This March, Congress will re-introduce legislation with bipartisan support to allow Medicare beneficiaries that are hospitalized in observation to qualify for SNF coverage following their hospital stay. Currently, under the three-midnight rule, beneficiaries mThis March, Congress will re-introduce legislation with bipartisan support to allow Medicare beneficiaries that are hospitalized in observation to qualify for SNF coverage following their hospital stay. Currently, under the three-midnight rule, beneficiaries must have been categorized as being an inpatient in a hospital for three midnights in order to qualify for a Medicare Part A SNF stay.
CMS announced several updates to Nursing Home Compare (NHC) that will take place this April, including a removal of the freeze placed on health inspection star ratings instituted in February 2018. The freeze was placed to give all facilities a chance to be surveyed at least once under the new process. Beginning in April, consumers will be able to see the most up-to-date status of a facility’s compliance on NHC.
CMS regulations require that a facility assessment be completed annually to determine what resources are necessary to care for residents competently during both day-to-day operations and emergencies. These assessment findings can then be used to make decisions about direct care staff needs and capabilities needed to care for each resident. If current needs aren’t being met, nurse leadership may need to implement new competency development. This task doesn’t involve the billing department directly; however, billers, business office managers, and the finance department can support other departments through changes in the facility’s expenses that will help contribute to a healthier bottom line.
Readmission occurs when the beneficiary is discharged and then readmitted to the SNF, needing skilled care, within 30 days after the day of discharge. Such a beneficiary can then resume using any available SNF benefit days, without the need for another qualifying hospital stay. The same is true if the beneficiary remains in the SNF for custodial care after a covered stay and then develops a new need for skilled care within 30 consecutive days after the first day of noncoverage.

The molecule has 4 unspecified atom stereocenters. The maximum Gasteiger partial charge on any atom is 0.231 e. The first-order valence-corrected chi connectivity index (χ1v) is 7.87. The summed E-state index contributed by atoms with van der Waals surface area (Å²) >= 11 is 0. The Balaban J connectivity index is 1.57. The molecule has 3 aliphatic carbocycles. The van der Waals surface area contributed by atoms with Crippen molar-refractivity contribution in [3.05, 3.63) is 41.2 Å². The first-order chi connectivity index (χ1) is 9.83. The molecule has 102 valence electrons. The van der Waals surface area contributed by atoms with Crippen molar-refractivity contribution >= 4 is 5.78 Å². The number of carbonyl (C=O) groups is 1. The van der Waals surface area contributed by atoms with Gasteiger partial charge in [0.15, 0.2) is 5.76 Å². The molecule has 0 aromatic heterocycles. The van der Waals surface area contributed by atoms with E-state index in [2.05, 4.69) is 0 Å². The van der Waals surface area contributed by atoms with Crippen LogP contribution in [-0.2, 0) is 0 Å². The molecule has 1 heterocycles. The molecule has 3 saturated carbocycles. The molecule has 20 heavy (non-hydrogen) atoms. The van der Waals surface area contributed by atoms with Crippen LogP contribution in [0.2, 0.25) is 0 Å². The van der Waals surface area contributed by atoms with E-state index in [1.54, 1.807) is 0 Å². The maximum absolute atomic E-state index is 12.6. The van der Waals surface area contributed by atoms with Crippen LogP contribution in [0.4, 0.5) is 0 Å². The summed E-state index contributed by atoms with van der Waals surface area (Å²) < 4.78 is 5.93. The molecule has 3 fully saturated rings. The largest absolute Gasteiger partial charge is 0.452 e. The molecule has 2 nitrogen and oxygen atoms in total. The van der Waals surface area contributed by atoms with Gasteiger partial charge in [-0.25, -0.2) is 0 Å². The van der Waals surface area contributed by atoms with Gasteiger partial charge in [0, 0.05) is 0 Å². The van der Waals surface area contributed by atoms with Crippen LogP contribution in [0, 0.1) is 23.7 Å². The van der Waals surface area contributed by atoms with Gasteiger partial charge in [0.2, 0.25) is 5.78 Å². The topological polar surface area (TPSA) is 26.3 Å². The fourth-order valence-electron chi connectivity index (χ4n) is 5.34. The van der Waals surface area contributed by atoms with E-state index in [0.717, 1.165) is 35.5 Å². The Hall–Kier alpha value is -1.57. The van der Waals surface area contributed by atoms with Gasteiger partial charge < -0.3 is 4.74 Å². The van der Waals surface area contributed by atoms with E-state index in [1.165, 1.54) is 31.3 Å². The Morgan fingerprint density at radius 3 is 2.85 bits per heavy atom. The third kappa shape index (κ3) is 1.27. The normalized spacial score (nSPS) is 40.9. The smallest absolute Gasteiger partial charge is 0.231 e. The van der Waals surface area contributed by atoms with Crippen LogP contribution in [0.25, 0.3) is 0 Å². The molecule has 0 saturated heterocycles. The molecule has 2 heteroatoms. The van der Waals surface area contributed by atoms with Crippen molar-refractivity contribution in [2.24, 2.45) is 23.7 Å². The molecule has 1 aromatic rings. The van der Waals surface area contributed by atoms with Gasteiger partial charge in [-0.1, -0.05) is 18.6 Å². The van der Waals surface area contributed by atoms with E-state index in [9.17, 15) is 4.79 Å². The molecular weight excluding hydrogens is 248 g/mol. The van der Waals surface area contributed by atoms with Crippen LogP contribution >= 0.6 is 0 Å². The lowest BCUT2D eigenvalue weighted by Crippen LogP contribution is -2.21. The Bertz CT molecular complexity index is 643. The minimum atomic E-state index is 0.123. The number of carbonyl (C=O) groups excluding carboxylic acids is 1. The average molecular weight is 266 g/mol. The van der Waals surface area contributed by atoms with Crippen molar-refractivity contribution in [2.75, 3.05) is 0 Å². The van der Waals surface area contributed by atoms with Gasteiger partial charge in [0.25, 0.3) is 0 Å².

NAHRI is currently seeking speakers to present at the 2019 Revenue Integrity Symposium (RIS), to be held October 15–16, 2019, at the Renaissance Orlando at SeaWorld in Orlando, Florida. We seek speakers to present on all aspects of revenue integrity, Medicare compliance, and the revenue cycle in acute care and long-term care settings. NAHRI will waive admission fees to the 2019 Revenue Integrity Symposium for all selected speakers and co-speakers. Click here to learn more and complete the call for speakers application. Contact NAHRI Director Jaclyn Fitzgerald at firstname.lastname@example.org with questions.
The Office of Inspector General’s (OIG) studies can serve as a good alert system for long-term care facilities as well as the regulators who monitor them. We’ve compiled a list of relevant reports and recommendations published by the OIG in 2018 to help you prioritize your quality and compliance goals for this year.
The Centers for Medicare & Medicaid Services (CMS) released several proposals in a blog post dated February 8, 2019, to help increase interoperability between hospitals and LTC facilities and remove silos that prevent SNFs and nursing homes from getting the information they need to care for patients. The agency is accepting comments on the requests for information and proposed rule until early April (exact date to be announced).
We’re conducting a brief survey to better understand your PDPM training needs. The first five participants who take the survey will receive a free, on-demand webinar of your choice. This is a quick survey and we greatly appreciate your feedback.
Did you know that as a member of the Billers’ Association for Long-Term Care, you get a discount on HCPro boot camps? Our instructors bring best-in-class compliance education to your facility so your entire team can benefit.
After speaking with a few subject matter experts about the new tax laws, Billing Alert for Long-Term Care has the good, the bad, and the salvageable for 2019 tax reform. For some long-term care (LTC) facilities, these changes will have significant dollar impacts on 2018 tax returns, while other facilities will slip through the IRS’ narrow cracks mostly unaffected. Just as the care plan for each resident should be individualized to his or her care needs, each facility’s approach to taxes this year should be customized to its unique situation. Here are a few changes to keep in mind and discuss with your certified public accountant (CPA) before submitting this year’s tax return.